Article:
The modern computer science education movement, commonly referred to as Computer Science for All or #CSforALL, has been gaining momentum nationwide since 2004 and is poised to be the most significant upgrade to the US education system in history.
History is recorded and codified through the journalism, social media, and public policy, and tends to emphasize the voices of those already in the public eye. Moreover, we know that media frequently amplifies the loudest voice in the room, and often misses the contributions of those without social capital and power, including women and minorities. Recent films like Hidden Figures and The Computers show this phenomenon by documenting the lost history of women’s contributions to engineering and technology fields.
Unfortunately, reporting on the Computer Science for All movement is already showing evidence of the erasure and dismissal of the contributions of educators, and in particular women and minorities.
On March 3, 2019, 60 Minutes ran a segment on increasing girls’ participation in computer science that excluded the contributions of all of the women-led organizations working to increase girls’ involvement in tech. The segment credited Code.org with solving the problem “once and for all,” sparking nationwide outrage and pushback from community stakeholders including Girls Who Code, littleBits, AnitaB.org, NCWIT, and CSforALL.
Even more damaging, the 60 Minutes piece incorrectly claimed that the number of women majoring in computer science has declined. The number of women receiving undergraduate degrees in computer science has quadrupled since 2009 thanks to efforts of organizations like the National Center for Women & Information Technology, CSTA, and AnitaB.org, as well as investments by the National Science Foundation, Microsoft, Google, Apple, and many others over the past decade.
I was excited to watch the 60 Minutes piece and wrote a quick blog post titled littleBits Is Helping To Close The Gender Gap in Technology with a teaser about it. I then watched the whole episode and was incredibly upset. I fumed for a while and then emotionally supported several women, including Ayah Bdeir, littleBits CEO, who wrote An Insider’s Look at Why Women End Up on the Cutting Room Floor.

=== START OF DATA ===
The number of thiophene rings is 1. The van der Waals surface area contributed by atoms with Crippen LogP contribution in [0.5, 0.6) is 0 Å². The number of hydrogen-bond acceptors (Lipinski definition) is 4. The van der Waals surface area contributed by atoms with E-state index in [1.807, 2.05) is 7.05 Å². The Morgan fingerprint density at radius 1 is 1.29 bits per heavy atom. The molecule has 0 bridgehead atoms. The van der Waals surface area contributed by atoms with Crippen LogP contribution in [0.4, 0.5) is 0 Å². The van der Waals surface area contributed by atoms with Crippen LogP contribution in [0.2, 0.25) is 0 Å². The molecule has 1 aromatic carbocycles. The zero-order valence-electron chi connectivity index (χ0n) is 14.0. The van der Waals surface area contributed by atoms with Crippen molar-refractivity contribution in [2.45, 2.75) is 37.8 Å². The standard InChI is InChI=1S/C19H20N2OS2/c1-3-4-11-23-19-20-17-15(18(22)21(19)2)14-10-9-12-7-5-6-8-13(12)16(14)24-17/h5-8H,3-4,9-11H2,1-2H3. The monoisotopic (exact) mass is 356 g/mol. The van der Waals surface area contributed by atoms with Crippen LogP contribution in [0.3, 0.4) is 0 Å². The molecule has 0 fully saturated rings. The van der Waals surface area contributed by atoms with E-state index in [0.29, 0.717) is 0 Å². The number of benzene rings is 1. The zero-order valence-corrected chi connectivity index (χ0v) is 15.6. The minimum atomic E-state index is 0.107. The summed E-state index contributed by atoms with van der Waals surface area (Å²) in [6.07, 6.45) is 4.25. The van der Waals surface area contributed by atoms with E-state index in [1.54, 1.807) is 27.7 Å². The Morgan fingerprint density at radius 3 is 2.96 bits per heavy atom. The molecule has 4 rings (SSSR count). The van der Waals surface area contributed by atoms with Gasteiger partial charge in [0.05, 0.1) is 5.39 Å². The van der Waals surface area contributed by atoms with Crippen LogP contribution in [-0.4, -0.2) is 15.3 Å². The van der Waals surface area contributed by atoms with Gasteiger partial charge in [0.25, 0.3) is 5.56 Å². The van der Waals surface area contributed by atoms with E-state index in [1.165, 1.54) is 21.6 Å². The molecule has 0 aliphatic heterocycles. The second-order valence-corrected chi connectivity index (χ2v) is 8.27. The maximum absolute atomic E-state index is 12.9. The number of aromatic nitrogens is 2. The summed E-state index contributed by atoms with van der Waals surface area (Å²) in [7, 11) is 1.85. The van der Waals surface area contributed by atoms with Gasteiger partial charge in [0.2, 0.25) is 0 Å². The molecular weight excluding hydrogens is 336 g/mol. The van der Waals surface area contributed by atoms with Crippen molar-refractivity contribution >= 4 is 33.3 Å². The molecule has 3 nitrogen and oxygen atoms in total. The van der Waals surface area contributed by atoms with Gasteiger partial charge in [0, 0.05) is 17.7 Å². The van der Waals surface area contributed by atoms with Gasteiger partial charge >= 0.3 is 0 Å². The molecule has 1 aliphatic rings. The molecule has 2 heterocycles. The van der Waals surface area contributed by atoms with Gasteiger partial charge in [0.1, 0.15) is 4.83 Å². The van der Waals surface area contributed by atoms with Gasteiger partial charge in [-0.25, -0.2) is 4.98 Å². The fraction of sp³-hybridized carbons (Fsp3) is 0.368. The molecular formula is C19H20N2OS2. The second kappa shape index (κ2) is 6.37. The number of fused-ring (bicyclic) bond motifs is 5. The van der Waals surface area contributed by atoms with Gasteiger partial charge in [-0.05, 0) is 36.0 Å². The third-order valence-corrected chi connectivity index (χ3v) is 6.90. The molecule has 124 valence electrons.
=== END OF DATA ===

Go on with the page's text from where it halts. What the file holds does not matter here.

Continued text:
I wrote a draft of a blog post but realized that it wasn’t additive to the discussion. I was mad at 60 Minutes, felt incredibly frustrated, and was sad for all the women who were once again marginalized by the way things were portrayed.
I’ve been living in this problem since 2004 when I joined the board of a nascent organization called the National Center for Women & Information Technology (NCWIT). I’ve learned an incredible amount about gender issues in technology – and in general – from working alongside Lucy Sanders and her wonderful organization since then. I’ve tried to be the living embodiment of a male advocate (now commonly referred to as a male ally) and, while I’ve made plenty of mistakes over the years, have been on a learning journey that has made me a much better human.
When Ruthe Farmer, the Chief Evangelist for CSforALL (and formerly of NCWIT) reached out to me about helping with a new project called CSbyALL, I immediately said yes. Amy and I have been supporters of CSforAll for several years and count a number of the board members as friends, especially Fred and Joanne Wilson who helped get CSforAll up and running.
Amy and I, along with Fred and Joanne, are proud to be the first contributors to this new project to document the actual history of the modern computer science education movement. CSbyALL will be a crowd-sourced interactive timeline and data visualization tool that will surface and illuminate the collective stories, artifacts, and events from the distributed CS education community. It will recognize the contributions of not only national leaders and policymakers, but also local advocates like teachers and school administrators, out-of-school time educators, local organizations, and researchers.
If you are interested in supporting this effort or getting involved in any way, drop me an email.